Cardiopulmonary Tests Urged for Lasting Fatigue, Dyspnea After COVID-19
Up to one in five patients who recover from COVID-19 have lingering symptoms months later, with dyspnea seen in half.
Patients who have unexplained dyspnea months after recovering from COVID-19 often have objective signs of breathing problems on cardiopulmonary exercise testing (CPET) and meet criteria for myalgic encephalomyelitis/chronic fatigue syndrome (ME/CFS), a small, single-center study suggests.
Overall, 88% of the patients had abnormalities “consistent with dysfunctional breathing, resting hypocapnia, and/or an excessive ventilatory response to exercise,” while 58% had evidence of circulatory impairment, according to researchers led by Donna Mancini, MD (Icahn School of Medicine at Mount Sinai, New York, NY).
Moreover, nearly half (46%) met criteria for ME/CFS, they report in a study published in the December 2021 issue of JACC: Heart Failure.
“In patients who have persistent dyspnea and there’s no clear etiology, they all should have a cardiopulmonary exercise test,” Mancini told TCTMD, noting that “patients who have dysfunctional breathing can undergo breathing retraining and perform certain exercises to decrease their hyperventilation and to relieve their symptoms.”
CPET in Long COVID
The findings provide insights into the issues faced by patients with postacute sequelae of SARS-CoV-2 infection (PASC), who are often called long-haulers. Roughly 15% to 20% of people who recover from COVID-19 have lingering symptoms months later, and dyspnea is observed in about half of this group, often accompanied by normal results on pulmonary and cardiovascular tests, Mancini said.
Because CPET is frequently used to investigate unexplained dyspnea, Mancini decided to explore its use specifically in patients with long COVID. The study included 41 patients (mean age 45)—23 women and 18 men—who had PASC involving unexplained dyspnea an average of 8.9 months after recovering from COVID-19 who were referred by cardiologists or pulmonologists for CPET. Investigators also assessed criteria for ME/CFS, which has symptoms that overlap with those associated with PASC.
All patients had normal pulmonary function tests, CT scans, chest X-rays, and echocardiograms, and the average LVEF on transthoracic echocardiography was 58%. The patients developed new and persistent shortness of breath more than 3 months after recovering from COVID-19.
The vast majority of patients had ventilatory abnormalities on CPET, the investigators found. “They were hyperventilating, they were taking shallow breaths, and some of this pattern of breathing can contribute to their underlying shortness of breath,” Mancini said.
This test today tells you where they are, and it may help provide them with the help they need. Antonio Abbate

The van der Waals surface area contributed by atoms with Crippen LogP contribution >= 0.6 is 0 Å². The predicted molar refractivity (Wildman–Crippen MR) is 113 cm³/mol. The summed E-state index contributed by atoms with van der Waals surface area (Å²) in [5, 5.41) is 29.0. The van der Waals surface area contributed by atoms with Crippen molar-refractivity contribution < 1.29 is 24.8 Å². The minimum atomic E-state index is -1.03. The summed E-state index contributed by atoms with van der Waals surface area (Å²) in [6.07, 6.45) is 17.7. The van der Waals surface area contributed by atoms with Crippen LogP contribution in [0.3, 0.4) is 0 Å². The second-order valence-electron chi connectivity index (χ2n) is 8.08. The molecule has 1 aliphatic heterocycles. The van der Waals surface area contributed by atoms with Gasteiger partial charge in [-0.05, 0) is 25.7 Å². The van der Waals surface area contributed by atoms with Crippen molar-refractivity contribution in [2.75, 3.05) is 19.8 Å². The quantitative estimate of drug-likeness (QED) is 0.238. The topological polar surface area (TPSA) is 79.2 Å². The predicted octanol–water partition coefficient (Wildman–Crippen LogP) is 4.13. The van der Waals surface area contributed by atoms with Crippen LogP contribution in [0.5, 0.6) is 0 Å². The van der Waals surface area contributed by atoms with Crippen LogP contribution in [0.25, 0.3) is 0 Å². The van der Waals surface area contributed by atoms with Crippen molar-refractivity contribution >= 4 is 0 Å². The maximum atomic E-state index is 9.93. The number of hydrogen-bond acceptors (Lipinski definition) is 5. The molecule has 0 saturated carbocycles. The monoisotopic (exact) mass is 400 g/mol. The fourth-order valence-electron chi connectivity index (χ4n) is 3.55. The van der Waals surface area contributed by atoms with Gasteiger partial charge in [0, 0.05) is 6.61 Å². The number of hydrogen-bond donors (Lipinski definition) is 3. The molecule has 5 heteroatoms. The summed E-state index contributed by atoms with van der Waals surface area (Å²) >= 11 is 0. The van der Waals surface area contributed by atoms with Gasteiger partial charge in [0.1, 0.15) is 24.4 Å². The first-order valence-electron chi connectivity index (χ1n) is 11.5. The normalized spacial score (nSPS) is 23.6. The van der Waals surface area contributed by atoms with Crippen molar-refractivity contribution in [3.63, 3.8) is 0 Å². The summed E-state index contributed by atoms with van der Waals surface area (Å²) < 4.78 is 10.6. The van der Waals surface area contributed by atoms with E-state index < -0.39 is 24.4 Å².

Most patients (58.5%) had a peak oxygen consumption below 80% predicted, and among this subset, all had a circulatory limitation to exercise. Of the remaining 17 patients with normal oxygen consumption, 15 had other ventilatory abnormalities, including dysfunctional breathing or an increased respiratory rate.
It remains to be seen whether detection of these abnormalities and implementation of some type of intervention (such as breathing retraining) will relieve symptoms in patients with persistent dyspnea after COVID-19, and that will be the next step in the research, Mancini said.
In addition, “further study is needed with patients undergoing CPETs with hemodynamic and arterial gas measurements,” she and her colleagues write. “Correlation of CPET findings to lung and cardiac imaging should also be performed.”
But for now, guidelines for managing the chronic phase of COVID-19 should include use of CPET, Mancini suggested, adding that testing can be safely performed even in patients with severe symptoms.
Commenting for TCTMD, Antonio Abbate, MD, PhD (Virginia Commonwealth University, Richmond), said these are welcome data, as clinicians have already been using CPET to evaluate undifferentiated symptoms of exercise intolerance or dyspnea both in the broader population of patients and in those recovering after COVID-19.
CPET is available in many hospitals and should already be used for patients with unexplained symptoms after an initial workup, Abbate added. “It’s, in my opinion, underutilized already,” he said. “And so I think that this study increases the awareness of the value of this test in patients with poorly understood symptoms, including patients with COVID or post-COVID.”
The study also shows, in this specific group of patients at least, that the reported symptoms can be tied to objective measures reflective of cardiorespiratory fitness, identifying potential targets for intervention, Abbate said. CPET “is likely to reveal subclinical abnormalities in the respiratory, cardiovascular, or muscular systems that may explain the dyspnea,” he commented. “It should be in the toolbox of physicians that are investigating persistent dyspnea in patients that have a normal initial evaluation, which is exactly [how you would use] this test in other conditions even independent of COVID.”
One note of caution about the findings, Abbate said, is that a definitive link cannot be established between COVID-19 and the CPET findings because there were no pre-COVID-19 measures available. “While you may expect that this is related to it, you can’t really assume causality,” he said, adding that it isn’t realistic to expect that all of these patients had completely normal function prior to the infection.
“Nevertheless, this test today tells you where they are, and it may help provide them with the help they need,” Abbate said.
Mancini DM, Brunjes DL, Lala A, et al. Use of cardiopulmonary stress testing for patients with unexplained dyspnea post-coronavirus disease. J Am Coll Cardiol HF. 2021;9:927-937.
- Mancini reports no relevant conflicts of interest.